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Laser-induced fluorescence to discriminate between a dental composite resin and tooth

Purpose. Investigation of laser-induced fluorescence of an experimental pigment (Flu) to discriminate between a filling and the tooth and its influence on the material properties of experimental dental composites. Materials and methods. Three experimental composites (EC) were manufactured. The stan- dard contained no Flu, Flu-0.5 contained 0.5%, Flu-1.0 contained 1%. To judge the extent of fluorescence, specimens and fillings placed in natural teeth were irradiated with an infrared laser (980nm, 120mW). Flexural strength, modulus of elasticity, depth of cure, water sorp- tion, solubility, and color (CIE- L * a * b * -values) were measured to investigate the influence of Flu on EC. ANOVA was calculated and the statistical significance was p <0.05. Results. Strong laser-induced green fluorescence was observed so that fillings and tooth structures were clearly discriminated. No influence of Flu on flexural strength and modulus of elasticity occurred. Water sorption and solubility were far below the limits of EN ISO 4049. Increasing Flu concentrations revealed minor but significant reduction of depth of cure, shifts to more white and red and less yellow. Significance. Flu provides laser-induced fluorescence allowing an easy discrimination between fillings and teeth. Flu did not severely influence the material laser tips
1. Introduction Esthetics is of major importance for contemporary restorative dentistry [1–5] . It is a great success that modern resin-based filling materials cannot be differentiated anymore from the hard tooth tissues. Although this is beneficial for the patient, it is problematic for the dentist since it is nearly impossible to see a filling or excess material with the naked eye [6–8] .To be able to discriminate between a cured and uncured esthetic resin-based material and hard tooth tissues when desired is advantageous because it would be possible to.
Furthermore, highly esthetic dental restorations also cause potential problems for forensic dentists who may find the fill- ings difficult to identify and hence include in postmortem odontograms. This has implications for the accuracy of dental identifications, particularly in situations where limited time is available for postmortem identification. Pretty et al. [9] pre- sented “Quantitative Light-induced Fluorescence (QLF)” as a new technique to detect small changes in enamel mineral content. Three publications were found describing experimental composites with fluorescing chemicals or glass fillers [6–8] . Tani et al. [7] used commercial light curing units and formed the exciting light by putting different filters in front of the light guide. Teeth and samples of commercial composites were irradiated and the excitation and fluorescence spec- tra were measured with a fluorescence spectrophotometer. Finally the fluorescence differences of tooth and compos- ite for the different excitation wavelengths were considered. Uo et al. [8] prepared an experimental composite by using an experimental rare-earth oxide-containing fluorescent glass filler. Fluorescence occurred when the material was irradi- ated with a purple LED (383nm) but could only be seen in the dark. Rheinberger et al. [6] described in their inven- tion, the use of certain fluorescing dyes as, for example, derivates of coumarin, phthalimide, fluoranthene, xanthene, thioxanthene, and others. The irradiation was done with com- mercially available light curing devices. The fluorescence was only seen in the dark and when the interfering light of the curing device was cut off with appropriate light filters. All the aforesaid approaches are very awkward and involved con- sidering the necessary material modifications and practical aspects. dental laser handpiece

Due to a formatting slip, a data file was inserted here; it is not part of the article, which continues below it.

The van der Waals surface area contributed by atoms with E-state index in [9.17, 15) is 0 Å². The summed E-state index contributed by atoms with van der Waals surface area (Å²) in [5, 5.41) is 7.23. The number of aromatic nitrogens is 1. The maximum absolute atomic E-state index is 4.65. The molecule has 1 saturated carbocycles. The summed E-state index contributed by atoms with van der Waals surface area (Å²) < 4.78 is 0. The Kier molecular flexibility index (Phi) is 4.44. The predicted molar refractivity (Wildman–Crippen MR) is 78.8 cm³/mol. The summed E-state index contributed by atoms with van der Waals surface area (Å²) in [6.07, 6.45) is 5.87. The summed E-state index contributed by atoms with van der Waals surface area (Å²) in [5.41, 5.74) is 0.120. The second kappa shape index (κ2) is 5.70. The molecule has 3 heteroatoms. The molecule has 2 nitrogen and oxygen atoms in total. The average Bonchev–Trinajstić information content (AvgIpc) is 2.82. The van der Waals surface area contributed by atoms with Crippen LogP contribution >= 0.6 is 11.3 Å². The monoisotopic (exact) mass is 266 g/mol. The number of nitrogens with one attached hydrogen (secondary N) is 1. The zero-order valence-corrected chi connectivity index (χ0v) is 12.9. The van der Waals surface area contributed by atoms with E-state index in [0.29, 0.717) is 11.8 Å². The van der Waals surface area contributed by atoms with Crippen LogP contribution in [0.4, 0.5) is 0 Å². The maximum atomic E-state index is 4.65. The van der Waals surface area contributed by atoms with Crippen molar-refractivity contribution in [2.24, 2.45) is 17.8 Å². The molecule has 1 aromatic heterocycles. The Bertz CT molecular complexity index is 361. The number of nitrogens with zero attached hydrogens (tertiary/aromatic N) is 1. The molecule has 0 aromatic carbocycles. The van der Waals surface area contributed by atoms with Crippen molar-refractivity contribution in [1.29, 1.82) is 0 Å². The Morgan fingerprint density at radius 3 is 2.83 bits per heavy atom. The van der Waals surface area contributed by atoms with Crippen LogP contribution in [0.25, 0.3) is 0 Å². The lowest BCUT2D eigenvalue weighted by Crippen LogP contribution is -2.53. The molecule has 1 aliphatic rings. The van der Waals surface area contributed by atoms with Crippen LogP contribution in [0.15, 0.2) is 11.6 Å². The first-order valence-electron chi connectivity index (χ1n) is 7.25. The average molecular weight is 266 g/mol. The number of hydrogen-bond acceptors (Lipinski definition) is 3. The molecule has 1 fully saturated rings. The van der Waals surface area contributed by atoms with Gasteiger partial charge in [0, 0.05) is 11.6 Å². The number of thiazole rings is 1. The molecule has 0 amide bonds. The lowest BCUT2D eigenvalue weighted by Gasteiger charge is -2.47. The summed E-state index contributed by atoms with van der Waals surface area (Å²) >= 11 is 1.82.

2. Materials and methods Three experimental resins with the same base formulation ( Table 1 ) were prepared. The experimental fluorescent pig- ment (Flu) was added in an amount of 0.5% (Flu-0.5) and 1.0% (Flu-1.0) to two of these resins ( Table 1 ). The third one did not contain Flu and was considered as the standard. Flu is an inorganic colorless white powder mainly based on sulfides and oxides of Yttrium, Ytterbium and Erbium. Flu provides fluorescence at a wavelength of 980nm when irradi- ated with an infrared laser (120mW, 980nm, RLDH980-120-3, Roithner Laser, Vienna, Austria). A quartz-tungsten halogen curing device (Spectrum 800, Dentsply DeTrey GmbH, Kon- stanz, Germany) with a 10mm diameter light guide was used to polymerize the materials with the constant polymeriza-tion mode. After each series of 10 specimens was cured, the output of the curing device was tested with a radiometer (Optilux radiometer, Kerr-Sybron GmbH, Karlsruhe, Ger- many).  Light  densities  between  480  and  500mWcm − 2 were measured and no decrease in the output could be observed.